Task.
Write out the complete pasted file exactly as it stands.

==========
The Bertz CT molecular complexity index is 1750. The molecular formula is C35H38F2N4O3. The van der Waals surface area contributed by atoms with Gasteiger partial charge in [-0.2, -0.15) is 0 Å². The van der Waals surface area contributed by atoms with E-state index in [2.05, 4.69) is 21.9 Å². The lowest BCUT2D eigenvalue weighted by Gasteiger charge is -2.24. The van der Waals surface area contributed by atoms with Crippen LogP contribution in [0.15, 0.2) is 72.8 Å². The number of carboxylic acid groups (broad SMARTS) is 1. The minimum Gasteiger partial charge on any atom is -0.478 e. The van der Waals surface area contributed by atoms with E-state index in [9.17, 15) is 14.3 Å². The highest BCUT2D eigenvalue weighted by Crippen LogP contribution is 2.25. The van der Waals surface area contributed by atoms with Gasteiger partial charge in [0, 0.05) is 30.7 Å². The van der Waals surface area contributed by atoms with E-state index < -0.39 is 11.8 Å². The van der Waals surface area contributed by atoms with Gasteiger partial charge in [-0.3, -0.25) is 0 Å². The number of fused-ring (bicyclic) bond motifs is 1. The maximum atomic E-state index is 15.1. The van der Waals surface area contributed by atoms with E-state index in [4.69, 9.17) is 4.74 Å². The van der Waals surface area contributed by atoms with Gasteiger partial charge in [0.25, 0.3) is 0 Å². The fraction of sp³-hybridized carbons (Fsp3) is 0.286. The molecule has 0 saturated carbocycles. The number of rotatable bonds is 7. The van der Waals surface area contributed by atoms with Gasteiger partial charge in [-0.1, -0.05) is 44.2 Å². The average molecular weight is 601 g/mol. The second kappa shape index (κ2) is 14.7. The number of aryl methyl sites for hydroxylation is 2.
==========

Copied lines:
The Bertz CT molecular complexity index is 1750. The molecular formula is C35H38F2N4O3. The van der Waals surface area contributed by atoms with Gasteiger partial charge in [-0.2, -0.15) is 0 Å². The van der Waals surface area contributed by atoms with E-state index in [2.05, 4.69) is 21.9 Å². The lowest BCUT2D eigenvalue weighted by Gasteiger charge is -2.24. The van der Waals surface area contributed by atoms with Crippen LogP contribution in [0.15, 0.2) is 72.8 Å². The number of carboxylic acid groups (broad SMARTS) is 1. The minimum Gasteiger partial charge on any atom is -0.478 e. The van der Waals surface area contributed by atoms with E-state index in [9.17, 15) is 14.3 Å². The highest BCUT2D eigenvalue weighted by Crippen LogP contribution is 2.25. The van der Waals surface area contributed by atoms with Gasteiger partial charge in [0, 0.05) is 30.7 Å². The van der Waals surface area contributed by atoms with E-state index < -0.39 is 11.8 Å². The van der Waals surface area contributed by atoms with Gasteiger partial charge in [-0.3, -0.25) is 0 Å². The number of fused-ring (bicyclic) bond motifs is 1. The maximum atomic E-state index is 15.1. The van der Waals surface area contributed by atoms with E-state index in [4.69, 9.17) is 4.74 Å². The van der Waals surface area contributed by atoms with Gasteiger partial charge in [0.25, 0.3) is 0 Å². The fraction of sp³-hybridized carbons (Fsp3) is 0.286. The molecule has 0 saturated carbocycles. The number of rotatable bonds is 7. The van der Waals surface area contributed by atoms with Gasteiger partial charge in [-0.1, -0.05) is 44.2 Å². The average molecular weight is 601 g/mol. The second kappa shape index (κ2) is 14.7. The number of aryl methyl sites for hydroxylation is 2.